- 1 small onion, peeled and sliced ¼-inch thick, 1 cup
- Kosher salt and freshly ground black pepper
- 1 tablespoon minced garlic
- ½ teaspoon thyme leaves
- 1 cup apple cider
- 1 quart chicken stock
- ¼ cup heavy cream (optional)
- ¼ cup diced apple tossed with 1 tablespoon lemon juice and ½ teaspoon sliced sage leaves
- 2 tablespoons Gorgonzola cheese, crumbled.
- Peel and dice the celery root by chopping off the top and bottom so the celery root will rest firmly on the cutting board. Slide the knife down the sides to remove the skin, then cut the peeled bulb in half. Lay each half flat on the cutting board. Using a chef’s knife cut each half into slices 1-inch thick. Lay the slices flat. Cut the slices into batons about an inch wide. Cut the batons into cubes. A 20-ounce celery root will yield about a pound of dice. Set the diced celery root aside while you start cooking. It’s not a problem if it starts to turn a bit brown with oxidation.
- Heat 2 tablespoons butter in a heavy-bottomed saucepan over medium heat. Sauté the onions until lightly browned, 10 to 15 minutes. Season with salt and pepper. Take care not to burn them. Transfer the cooked onions to a bowl.
- Add the remaining 2 tablespoons butter to the saucepan. Increase the heat to medium add the celery root, season with salt and pepper and sear on all sides, about 15 minutes. Add the garlic, cook 1 minute, then turn the heat to low. Return the onions to the pan and season with salt and pepper add the thyme and apple cider and reduce to a glaze, about 7 minutes. Add the chicken stock cover, and cook until the celery root is tender enough to purée about 45 minutes.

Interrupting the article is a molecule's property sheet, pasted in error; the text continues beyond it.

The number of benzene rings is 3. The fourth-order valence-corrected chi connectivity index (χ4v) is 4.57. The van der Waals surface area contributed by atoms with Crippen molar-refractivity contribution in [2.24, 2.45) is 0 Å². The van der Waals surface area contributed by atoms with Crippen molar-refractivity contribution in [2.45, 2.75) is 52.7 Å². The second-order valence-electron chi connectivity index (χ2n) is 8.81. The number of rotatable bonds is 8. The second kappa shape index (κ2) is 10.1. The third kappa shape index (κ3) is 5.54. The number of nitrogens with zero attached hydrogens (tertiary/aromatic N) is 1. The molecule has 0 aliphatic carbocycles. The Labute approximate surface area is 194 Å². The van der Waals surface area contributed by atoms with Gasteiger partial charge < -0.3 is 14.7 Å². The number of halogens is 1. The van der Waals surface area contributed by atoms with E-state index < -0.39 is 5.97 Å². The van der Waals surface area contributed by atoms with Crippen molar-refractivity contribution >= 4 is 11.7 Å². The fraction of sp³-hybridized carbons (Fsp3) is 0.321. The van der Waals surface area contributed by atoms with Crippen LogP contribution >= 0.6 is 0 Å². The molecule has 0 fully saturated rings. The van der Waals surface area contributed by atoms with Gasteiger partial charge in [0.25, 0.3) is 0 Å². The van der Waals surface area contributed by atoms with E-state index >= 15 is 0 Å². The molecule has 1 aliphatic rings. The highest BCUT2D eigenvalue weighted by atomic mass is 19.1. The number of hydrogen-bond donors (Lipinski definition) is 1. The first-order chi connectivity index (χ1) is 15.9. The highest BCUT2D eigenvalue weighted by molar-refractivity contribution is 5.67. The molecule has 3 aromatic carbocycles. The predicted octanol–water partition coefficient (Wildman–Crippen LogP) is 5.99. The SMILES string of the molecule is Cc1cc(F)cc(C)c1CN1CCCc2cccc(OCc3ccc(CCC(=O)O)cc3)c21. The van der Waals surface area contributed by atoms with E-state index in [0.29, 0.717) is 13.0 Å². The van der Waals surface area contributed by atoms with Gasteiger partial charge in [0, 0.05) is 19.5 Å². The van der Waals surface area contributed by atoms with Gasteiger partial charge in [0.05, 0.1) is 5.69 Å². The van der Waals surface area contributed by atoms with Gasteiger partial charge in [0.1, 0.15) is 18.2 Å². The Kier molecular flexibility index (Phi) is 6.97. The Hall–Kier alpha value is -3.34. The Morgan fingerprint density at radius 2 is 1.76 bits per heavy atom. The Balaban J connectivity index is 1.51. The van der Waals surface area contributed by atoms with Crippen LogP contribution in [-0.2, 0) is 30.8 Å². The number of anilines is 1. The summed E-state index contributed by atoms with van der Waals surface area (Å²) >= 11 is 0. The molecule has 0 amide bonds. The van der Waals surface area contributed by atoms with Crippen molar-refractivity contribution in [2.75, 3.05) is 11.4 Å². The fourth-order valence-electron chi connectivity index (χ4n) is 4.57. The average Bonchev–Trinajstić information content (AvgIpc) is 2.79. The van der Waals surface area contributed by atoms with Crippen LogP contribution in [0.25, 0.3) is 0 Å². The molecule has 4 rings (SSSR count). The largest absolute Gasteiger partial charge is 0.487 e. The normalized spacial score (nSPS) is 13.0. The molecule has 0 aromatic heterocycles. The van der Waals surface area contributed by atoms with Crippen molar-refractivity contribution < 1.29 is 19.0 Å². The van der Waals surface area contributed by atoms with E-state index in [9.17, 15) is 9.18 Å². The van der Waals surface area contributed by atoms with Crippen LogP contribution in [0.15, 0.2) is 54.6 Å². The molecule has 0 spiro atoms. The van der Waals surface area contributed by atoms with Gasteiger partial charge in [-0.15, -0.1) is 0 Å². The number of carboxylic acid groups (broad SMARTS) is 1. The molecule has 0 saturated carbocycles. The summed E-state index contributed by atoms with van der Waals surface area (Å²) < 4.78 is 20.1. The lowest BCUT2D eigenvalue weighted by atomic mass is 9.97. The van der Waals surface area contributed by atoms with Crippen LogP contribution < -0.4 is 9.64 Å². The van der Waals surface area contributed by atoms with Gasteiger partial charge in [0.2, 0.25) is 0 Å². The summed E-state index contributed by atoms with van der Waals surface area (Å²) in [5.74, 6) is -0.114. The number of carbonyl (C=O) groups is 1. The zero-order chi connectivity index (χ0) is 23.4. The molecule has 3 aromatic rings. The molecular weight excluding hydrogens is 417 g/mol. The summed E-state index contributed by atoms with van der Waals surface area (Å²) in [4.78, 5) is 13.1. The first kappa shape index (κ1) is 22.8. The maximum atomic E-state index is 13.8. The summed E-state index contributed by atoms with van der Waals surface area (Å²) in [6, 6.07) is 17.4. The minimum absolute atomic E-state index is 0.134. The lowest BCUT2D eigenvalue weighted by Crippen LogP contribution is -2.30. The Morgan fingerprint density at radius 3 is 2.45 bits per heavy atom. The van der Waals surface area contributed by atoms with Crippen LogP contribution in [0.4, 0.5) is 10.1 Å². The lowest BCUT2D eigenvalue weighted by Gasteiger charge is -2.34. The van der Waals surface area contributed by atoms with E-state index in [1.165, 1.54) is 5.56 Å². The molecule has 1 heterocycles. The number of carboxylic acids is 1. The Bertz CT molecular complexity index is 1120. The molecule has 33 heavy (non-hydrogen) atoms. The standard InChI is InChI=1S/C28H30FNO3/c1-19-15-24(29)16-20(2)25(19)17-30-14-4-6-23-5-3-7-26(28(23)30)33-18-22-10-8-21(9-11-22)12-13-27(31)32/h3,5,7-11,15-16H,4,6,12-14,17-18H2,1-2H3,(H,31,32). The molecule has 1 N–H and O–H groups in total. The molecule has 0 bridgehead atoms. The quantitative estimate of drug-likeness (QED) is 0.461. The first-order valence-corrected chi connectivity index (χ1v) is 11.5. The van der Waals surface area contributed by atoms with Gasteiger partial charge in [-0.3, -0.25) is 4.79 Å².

- Strain out stock and puree the solids, adding stock as needed to make a smooth puree. Return the puree with the chicken stock to the pan. Reheat and whisk in the cream and lemon juice. Taste and adjust seasonings if necessary.
- Serve in warm bowls topped with the apples and Gorgonzola.
All of the peeling, slicing and dicing takes about 5 minutes.
When you’re faced with a new ingredient, start with what you know. Think about the newcomer’s relatives, and their flavor combinations. Not everyone is familiar with celery root, but who hasn’t had celery? And since celery is a natural partner to apples and blue cheese in a salad, I just substituted celery root for celery and then–because celeriac is a root vegetable and root vegetables make great soups–I turned the combination into a soup. Like most root vegetables, celery root benefits from slow cooking to bring out and caramelize its sugars. You could substitute parsnips or Macomber turnips in place of or in combination with the celery root in this recipe and you’d be fine.
Celery root oxidizes over time and will turn brown so if you want to cut and hold the root before cooking it, store it in acidulated water (water + lemon juice).
I deliberately opted to go with fresh thyme and fresh sage in this recipe. Either alone is fine, but if you have only the dried versions of these herbs I’d skip them altogether. I’m not prejudiced against dried herbs, it’s just that dried sage and thyme are quite strong and their flavor in this recipe would be a little too prominent.